Cain and Abel in Text and Tradition: Jewish and Christian by John Byron

By John Byron

The tale of Cain and Abel narrates the primeval occasions linked to the beginnings of the area and humanity. however the presence of linguistic and grammatical ambiguities coupled with narrative gaps supplied translators and interpreters with a few issues of departure for increasing the tale. the result's a few good tested and interpretive traditions shared among Jewish and Christian literature. This booklet makes a speciality of how the interpretive traditions derived from Genesis four exerted major effect on Jewish and Christian authors who knew rewritten models of the tale. The aim is to aid readers savour those traditions in the broader interpretive context instead of in the slender confines of the canon.

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Extra resources for Cain and Abel in Text and Tradition: Jewish and Christian Interpretations of the First Sibling Rivalry

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37 A creative approach to the birth of Abel and the related issue of sisters in the Genesis account is found in Targum Pseudo-Jonathon. Here we are not told the name of the daughter nor is it ever mentioned if she became Cain’s wife. But what is emphasized is that the daughter is Abel’s twin sister and, thus, not related to Cain. This specificity is communicated by making two additions to the Hebrew text of Gen 4:2a. Then, from Adam her husband she bore his twin sister and Abel (Tg. -J. Gen 4:2) Prior to this statement the translator has already added the claim that Cain was the result of a sexual encounter between Eve and Sammael.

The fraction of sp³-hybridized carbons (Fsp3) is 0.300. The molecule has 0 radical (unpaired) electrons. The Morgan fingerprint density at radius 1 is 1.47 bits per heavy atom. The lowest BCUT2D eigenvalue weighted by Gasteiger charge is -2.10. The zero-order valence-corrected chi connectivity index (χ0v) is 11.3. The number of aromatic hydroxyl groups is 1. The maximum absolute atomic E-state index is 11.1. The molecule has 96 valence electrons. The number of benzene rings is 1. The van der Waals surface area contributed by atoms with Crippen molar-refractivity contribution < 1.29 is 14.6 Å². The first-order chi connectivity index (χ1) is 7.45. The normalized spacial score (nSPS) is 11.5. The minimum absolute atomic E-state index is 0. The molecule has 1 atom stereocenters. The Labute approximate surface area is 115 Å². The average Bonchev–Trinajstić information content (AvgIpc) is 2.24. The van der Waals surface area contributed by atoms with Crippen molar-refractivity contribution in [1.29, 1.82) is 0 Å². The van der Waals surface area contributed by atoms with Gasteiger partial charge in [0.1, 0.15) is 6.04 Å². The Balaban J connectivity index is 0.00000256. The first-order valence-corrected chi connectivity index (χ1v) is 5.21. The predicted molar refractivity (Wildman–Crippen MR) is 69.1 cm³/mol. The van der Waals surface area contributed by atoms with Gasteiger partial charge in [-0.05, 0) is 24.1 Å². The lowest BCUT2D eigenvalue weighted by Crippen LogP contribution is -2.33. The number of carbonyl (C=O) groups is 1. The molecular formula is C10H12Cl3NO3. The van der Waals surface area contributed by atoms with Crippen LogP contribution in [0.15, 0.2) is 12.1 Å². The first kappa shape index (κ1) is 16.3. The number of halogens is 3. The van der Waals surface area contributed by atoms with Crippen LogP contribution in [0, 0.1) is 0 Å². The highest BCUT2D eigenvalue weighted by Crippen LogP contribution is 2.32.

As noted above, in Gen 4:17 Cain takes a wife who bears him a child. But where did this woman come from? So far Genesis has only named four members in the first family. By interpreting the birth narratives as including twins, the exegetes were able to solve this problem. Cain’s wife was his sister. Rabbi Miasha said: Cain was born, and his wife, his twin-sister, with him. Rabbi Simeon said to him: Has it not already been said, “And if a man shall take his sister, his father’s daughter, or his mother’s daughter and see her nakedness; it is a shameful thing”?

G. P. Luttikhuizen Leiden: Brill, 2003), 113, 115; John Byron, “Living in the Shadow of Cain: Echoes of a Developing Tradition in James 5:1–6,” NovT 48 (2006): 265–66. 17 Josephus does not use these two terms. He describes both brothers as offering a θυσια. But Josephus does agree with Philo that the difference between Cain and Abel’s sacrifice was that Cain was a greedy individual who forced it from the ground (Ant. 53–54). 44 chapter two Was it a problem of timing? While some interpreters focused on the quality of the offering Cain presented to God others questioned whether it was a problem of timing that caused God to reject Cain’s sacrifice.

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